Respect the New YA

We get it, Judy Blume helped you understand your hormones. You probably also recall the strange pleasures of Sweet Valley High (Diablo Cody is banking on it). You felt strange about having a crush on 12 year old Ender when you were 18. Maybe you have even furtively consumed some of the more recent YA offerings like Twilight and all the Harry Potter books when you were on Christmas break from college. You see yourself as an ally of the young adult genre, maybe even a connoisseur of its early period.

If this is your position, you are as bad as dansko-wearing baby boomer who believes that he learned everything he needed to know about “rock music” before 1975.

The YA fiction of today is not just more plentiful (now taking up whole sections of book stores), it is also . . . BETTER.

I know, I know, Twilight’s lack of sound sentence structure and female agency might have scared you off, but Twilight does not represent all of new YA. It doesn’t even fairly represent all of recent vampire themed YA books.

Take for instance Vampire Academy, the excellent series with a butt-kicking heroine and strange racial politics around vampires, humans, and people who are a mix of vampire and human. These books are funny, plot driven, and filled with the thrill of actual sex that neither exploits youthful bodies nor denies their desires.

Part of the reason you should be reading these books is that they will all be made into movies, and based on the failure of the first Hunger Games movie to live up to the complexity of the books, you should just read all the books instead.

The Hunger Games is the most recognized example of the kind of quality I am arguing pervades the entire genre. It might not be original, but it is one of the most masterfully paced books I have ever read. Pacing and economy of plotting are not valued in adult literature, and that makes many adult books unnecessarily long and boring.

So if you are wondering where to start in this brave new world of YA, you can either go to your local book store and ask the 13 year old girl dominating the one comfy seat what she is loving these days, or you can start with:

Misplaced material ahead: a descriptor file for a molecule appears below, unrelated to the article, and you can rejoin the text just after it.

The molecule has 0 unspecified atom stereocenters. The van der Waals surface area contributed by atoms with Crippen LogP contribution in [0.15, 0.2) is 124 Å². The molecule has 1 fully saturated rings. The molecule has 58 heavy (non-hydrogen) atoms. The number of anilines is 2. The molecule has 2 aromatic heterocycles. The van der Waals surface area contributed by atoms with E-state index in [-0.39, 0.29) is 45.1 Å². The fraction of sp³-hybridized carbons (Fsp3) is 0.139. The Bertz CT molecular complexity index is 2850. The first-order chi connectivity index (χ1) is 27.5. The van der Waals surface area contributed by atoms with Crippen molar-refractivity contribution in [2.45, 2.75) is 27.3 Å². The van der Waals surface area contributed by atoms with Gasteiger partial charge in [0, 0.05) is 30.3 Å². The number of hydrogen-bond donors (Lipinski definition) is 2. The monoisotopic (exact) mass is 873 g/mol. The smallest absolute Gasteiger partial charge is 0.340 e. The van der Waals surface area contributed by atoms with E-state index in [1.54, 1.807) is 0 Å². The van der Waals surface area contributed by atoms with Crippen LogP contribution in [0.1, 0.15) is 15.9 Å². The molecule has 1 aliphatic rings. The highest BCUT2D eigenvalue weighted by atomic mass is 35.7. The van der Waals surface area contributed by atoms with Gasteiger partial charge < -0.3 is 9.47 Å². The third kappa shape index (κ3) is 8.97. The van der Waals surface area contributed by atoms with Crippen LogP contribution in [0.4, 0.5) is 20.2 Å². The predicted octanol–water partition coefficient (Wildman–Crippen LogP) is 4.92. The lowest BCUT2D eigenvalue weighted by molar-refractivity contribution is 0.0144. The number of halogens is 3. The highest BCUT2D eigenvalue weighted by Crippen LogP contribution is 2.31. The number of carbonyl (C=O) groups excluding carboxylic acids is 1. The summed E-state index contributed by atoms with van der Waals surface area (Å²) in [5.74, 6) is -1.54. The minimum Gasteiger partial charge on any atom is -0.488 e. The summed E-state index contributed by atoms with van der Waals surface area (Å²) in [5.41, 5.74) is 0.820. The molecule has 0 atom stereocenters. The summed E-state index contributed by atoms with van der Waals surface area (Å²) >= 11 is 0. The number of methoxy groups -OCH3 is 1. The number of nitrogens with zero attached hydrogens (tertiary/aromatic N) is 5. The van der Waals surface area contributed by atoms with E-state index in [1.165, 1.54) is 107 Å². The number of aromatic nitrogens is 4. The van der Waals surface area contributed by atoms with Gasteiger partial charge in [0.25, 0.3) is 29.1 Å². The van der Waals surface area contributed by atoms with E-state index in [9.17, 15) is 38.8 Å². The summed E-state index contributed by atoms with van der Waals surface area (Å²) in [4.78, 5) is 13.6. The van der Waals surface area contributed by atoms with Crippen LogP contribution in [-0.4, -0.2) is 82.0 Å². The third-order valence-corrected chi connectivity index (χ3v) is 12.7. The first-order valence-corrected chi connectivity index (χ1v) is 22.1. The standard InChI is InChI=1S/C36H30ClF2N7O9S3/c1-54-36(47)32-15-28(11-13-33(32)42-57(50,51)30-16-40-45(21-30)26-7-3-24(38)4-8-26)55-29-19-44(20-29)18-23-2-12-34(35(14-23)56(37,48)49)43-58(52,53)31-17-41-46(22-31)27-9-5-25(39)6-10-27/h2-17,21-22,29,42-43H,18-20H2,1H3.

1. The Vampire Academy series (if you like the first book, you will probably enjoy the rest)

2. If you haven’t read the Hunger Games, get over yourself, and spend Thanksgiving day devouring these. Really, it is only going to take you a couple of hours.

3. Sarah Dessen’s work is the new Judy Blume. Parents are not always good parents. Sex can be both good and bad. Adolescence is hard because of hormones, but it is also hard because of poverty, gender, and class dynamics. It is not all universally good (the latest one sucked), but try The Truth About Forever, Just Listen, Lock and Key, or Along for the Ride.


Fan art from The Reading Girl


4. Eleanor and Park

5. Code Name Verity


How it feels to stay with all your lady friends in one hotel room during an academic conference


Another solution to dry, acne-ridden, pore-having skin: taking your face off.


Travolta and Cage teach us, in their classic 1997 film, that the face is far less static and immutable than we think.

In fact, the only way I have ever solved the duel problem of acne and dryness is speeding up the rate of cell regeneration (also known as exfoliation) in order to give myself more new skin. The side benefit of this is the “glow” of youth. Maybe you have enough money to get glycolic peels every two weeks, but you don’t need to. Just get yourself a handy glycolic cream or cleanser and watch the magic happen. Retina A also basically works like this, and if you are already using Retina A please disregard this whole post, because you already know the secrets of taking your face off.